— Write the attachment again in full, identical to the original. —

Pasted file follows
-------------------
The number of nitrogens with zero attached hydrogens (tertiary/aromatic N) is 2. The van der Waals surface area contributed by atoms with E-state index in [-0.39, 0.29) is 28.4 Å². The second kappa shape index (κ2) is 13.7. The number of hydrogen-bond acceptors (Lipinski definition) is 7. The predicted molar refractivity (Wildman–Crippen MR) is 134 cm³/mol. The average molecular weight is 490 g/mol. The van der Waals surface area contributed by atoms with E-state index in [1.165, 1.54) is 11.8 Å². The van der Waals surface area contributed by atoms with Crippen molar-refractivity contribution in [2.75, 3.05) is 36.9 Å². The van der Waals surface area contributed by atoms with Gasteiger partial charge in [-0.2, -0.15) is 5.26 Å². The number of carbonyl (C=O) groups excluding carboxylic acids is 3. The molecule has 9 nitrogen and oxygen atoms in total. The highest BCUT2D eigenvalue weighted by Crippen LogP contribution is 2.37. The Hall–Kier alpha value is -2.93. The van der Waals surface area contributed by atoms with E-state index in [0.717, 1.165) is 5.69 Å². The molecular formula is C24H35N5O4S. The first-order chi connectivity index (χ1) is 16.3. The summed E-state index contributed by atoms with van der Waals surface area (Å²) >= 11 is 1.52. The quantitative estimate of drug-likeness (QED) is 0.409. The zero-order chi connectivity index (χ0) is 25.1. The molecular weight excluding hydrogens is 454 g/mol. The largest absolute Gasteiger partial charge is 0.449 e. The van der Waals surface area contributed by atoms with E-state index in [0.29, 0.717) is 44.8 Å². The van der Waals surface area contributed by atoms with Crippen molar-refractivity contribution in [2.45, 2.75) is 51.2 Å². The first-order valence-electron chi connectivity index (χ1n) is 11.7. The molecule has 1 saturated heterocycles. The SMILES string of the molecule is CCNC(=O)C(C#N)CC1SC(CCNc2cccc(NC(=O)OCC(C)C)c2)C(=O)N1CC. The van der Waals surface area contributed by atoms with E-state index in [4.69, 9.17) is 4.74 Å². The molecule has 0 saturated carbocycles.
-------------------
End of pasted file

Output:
The number of nitrogens with zero attached hydrogens (tertiary/aromatic N) is 2. The van der Waals surface area contributed by atoms with E-state index in [-0.39, 0.29) is 28.4 Å². The second kappa shape index (κ2) is 13.7. The number of hydrogen-bond acceptors (Lipinski definition) is 7. The predicted molar refractivity (Wildman–Crippen MR) is 134 cm³/mol. The average molecular weight is 490 g/mol. The van der Waals surface area contributed by atoms with E-state index in [1.165, 1.54) is 11.8 Å². The van der Waals surface area contributed by atoms with Crippen molar-refractivity contribution in [2.75, 3.05) is 36.9 Å². The van der Waals surface area contributed by atoms with Gasteiger partial charge in [-0.2, -0.15) is 5.26 Å². The number of carbonyl (C=O) groups excluding carboxylic acids is 3. The molecule has 9 nitrogen and oxygen atoms in total. The highest BCUT2D eigenvalue weighted by Crippen LogP contribution is 2.37. The Hall–Kier alpha value is -2.93. The van der Waals surface area contributed by atoms with E-state index in [0.717, 1.165) is 5.69 Å². The molecular formula is C24H35N5O4S. The first-order chi connectivity index (χ1) is 16.3. The summed E-state index contributed by atoms with van der Waals surface area (Å²) >= 11 is 1.52. The quantitative estimate of drug-likeness (QED) is 0.409. The zero-order chi connectivity index (χ0) is 25.1. The molecular weight excluding hydrogens is 454 g/mol. The largest absolute Gasteiger partial charge is 0.449 e. The van der Waals surface area contributed by atoms with E-state index in [0.29, 0.717) is 44.8 Å². The van der Waals surface area contributed by atoms with Crippen molar-refractivity contribution in [2.45, 2.75) is 51.2 Å². The first-order valence-electron chi connectivity index (χ1n) is 11.7. The molecule has 1 saturated heterocycles. The SMILES string of the molecule is CCNC(=O)C(C#N)CC1SC(CCNc2cccc(NC(=O)OCC(C)C)c2)C(=O)N1CC. The van der Waals surface area contributed by atoms with E-state index in [4.69, 9.17) is 4.74 Å². The molecule has 0 saturated carbocycles.